I just spent a pleasant few hours watching YouTube videos of horribly inept drivers (not) coping with winter weather. It caused me to wax nostalgic.
During my years at IBM, I had the good fortune to be paired with a grizzled old-timer named Dave Boyd. Dave, by then, had over 30 years as an IBM employee, many of those in 'systems' having written the first AutoCoder syllabus and then taught the first AutoCoder class. He was a true 'Renaissance Man', and it would not surprise me one bit if he actually fit Robert A. Heinlein's definition:
A human being should be able to change a diaper, plan an invasion, butcher a hog, conn a ship, design a building, write a sonnet, balance accounts, build a wall, set a bone, comfort the dying, take orders, give orders, cooperate, act alone, solve equations, analyze a new problem, pitch manure, program a computer, cook a tasty meal, fight efficiently, and die gallantly. Specialization is for insects.
Among many other things, he was a 'German car nut', owning, at one point, a 2L Porsche 914, a 1.8L Porsche 914, a Porsche 356 that he had lovingly restored to showroom condition, a BMW 2002, and a Volkswagen. He used the 914s to race gymkana on frozen Lake Winnipesaukee NH each winter, and cherished his nickname, 'Iceman'.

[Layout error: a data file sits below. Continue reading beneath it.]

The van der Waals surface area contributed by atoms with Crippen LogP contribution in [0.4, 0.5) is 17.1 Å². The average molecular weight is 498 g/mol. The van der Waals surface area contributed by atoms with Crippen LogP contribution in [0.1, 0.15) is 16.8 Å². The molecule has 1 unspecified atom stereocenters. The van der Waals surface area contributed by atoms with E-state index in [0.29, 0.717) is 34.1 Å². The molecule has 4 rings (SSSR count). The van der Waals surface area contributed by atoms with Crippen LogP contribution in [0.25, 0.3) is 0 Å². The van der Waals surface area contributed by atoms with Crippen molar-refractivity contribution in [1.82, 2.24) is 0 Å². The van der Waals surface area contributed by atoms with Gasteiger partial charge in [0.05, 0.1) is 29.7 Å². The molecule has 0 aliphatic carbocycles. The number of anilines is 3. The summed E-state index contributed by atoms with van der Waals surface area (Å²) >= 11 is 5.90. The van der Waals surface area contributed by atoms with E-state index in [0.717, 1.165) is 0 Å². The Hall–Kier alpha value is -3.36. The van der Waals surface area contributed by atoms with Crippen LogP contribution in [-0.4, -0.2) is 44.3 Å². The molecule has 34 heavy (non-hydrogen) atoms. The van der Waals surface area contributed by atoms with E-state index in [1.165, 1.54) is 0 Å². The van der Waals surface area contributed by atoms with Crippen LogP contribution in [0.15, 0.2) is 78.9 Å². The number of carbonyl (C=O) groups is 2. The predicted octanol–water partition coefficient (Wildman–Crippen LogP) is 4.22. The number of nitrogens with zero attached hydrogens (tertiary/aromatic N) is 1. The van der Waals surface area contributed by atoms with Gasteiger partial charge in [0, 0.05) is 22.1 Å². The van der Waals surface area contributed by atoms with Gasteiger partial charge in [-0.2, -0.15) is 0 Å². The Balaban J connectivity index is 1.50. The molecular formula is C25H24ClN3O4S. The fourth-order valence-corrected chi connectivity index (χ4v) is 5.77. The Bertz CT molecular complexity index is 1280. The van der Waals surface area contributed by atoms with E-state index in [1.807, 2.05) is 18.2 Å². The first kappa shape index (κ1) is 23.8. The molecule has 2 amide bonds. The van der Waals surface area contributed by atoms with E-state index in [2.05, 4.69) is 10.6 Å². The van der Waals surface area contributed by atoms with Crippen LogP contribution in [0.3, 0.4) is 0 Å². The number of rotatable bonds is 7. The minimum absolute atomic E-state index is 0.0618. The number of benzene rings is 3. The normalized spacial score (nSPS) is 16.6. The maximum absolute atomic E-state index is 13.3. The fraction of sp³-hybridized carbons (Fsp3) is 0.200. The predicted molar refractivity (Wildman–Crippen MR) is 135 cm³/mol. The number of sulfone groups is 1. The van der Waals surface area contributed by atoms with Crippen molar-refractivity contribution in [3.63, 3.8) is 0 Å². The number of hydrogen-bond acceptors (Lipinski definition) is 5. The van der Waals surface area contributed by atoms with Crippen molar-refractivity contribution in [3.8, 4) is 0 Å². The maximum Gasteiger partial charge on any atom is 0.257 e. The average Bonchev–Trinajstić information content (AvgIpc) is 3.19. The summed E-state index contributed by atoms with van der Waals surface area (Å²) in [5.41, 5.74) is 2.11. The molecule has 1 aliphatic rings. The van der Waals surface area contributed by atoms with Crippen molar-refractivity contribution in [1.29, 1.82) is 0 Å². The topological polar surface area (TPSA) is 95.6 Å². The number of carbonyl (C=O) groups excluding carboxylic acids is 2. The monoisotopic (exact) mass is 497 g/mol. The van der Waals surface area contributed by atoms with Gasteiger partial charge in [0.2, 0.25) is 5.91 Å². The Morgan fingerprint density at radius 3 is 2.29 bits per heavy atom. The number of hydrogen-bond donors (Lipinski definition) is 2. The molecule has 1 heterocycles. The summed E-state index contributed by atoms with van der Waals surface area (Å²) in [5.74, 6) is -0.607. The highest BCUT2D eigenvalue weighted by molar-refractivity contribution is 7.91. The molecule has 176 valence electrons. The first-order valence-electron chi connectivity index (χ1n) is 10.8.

He taught me many valuable lessons, not the least of these being 'how to drive in winter'. One day he asked me "What steers a car?" and I replied "The steering wheel, of course!" Dave smiled as he shook his head side to side. "No, the rolling wheels steer the car. A wheel that isn't rolling is either stopped or sliding." I was reminded of that as I watched cars from Michigan to Arkansas zipping down icy hills, all four wheels locked-in-place and careening into other cars, some moving, some not.
Mr. Miyagi advised Daniel-San
Best brock is 'no be dere'
and the best way to avoid crashing into another car because of icy conditions is to stay home that day, but if you must be behind the wheel on a snowy or sleety day, remember this: when you press down on the brake pedal, you stop the wheels from rolling and you stop them from steering, but you don't overrule Newton's First Law: an object in motion tends to remain in motion.
The same lesson applies when you're going through a tight turn on dry pavement: if you step on the brake pedal, you have just offered to pay whatever penalty the laws of physics charge.
Only the rolling wheels can steer a car.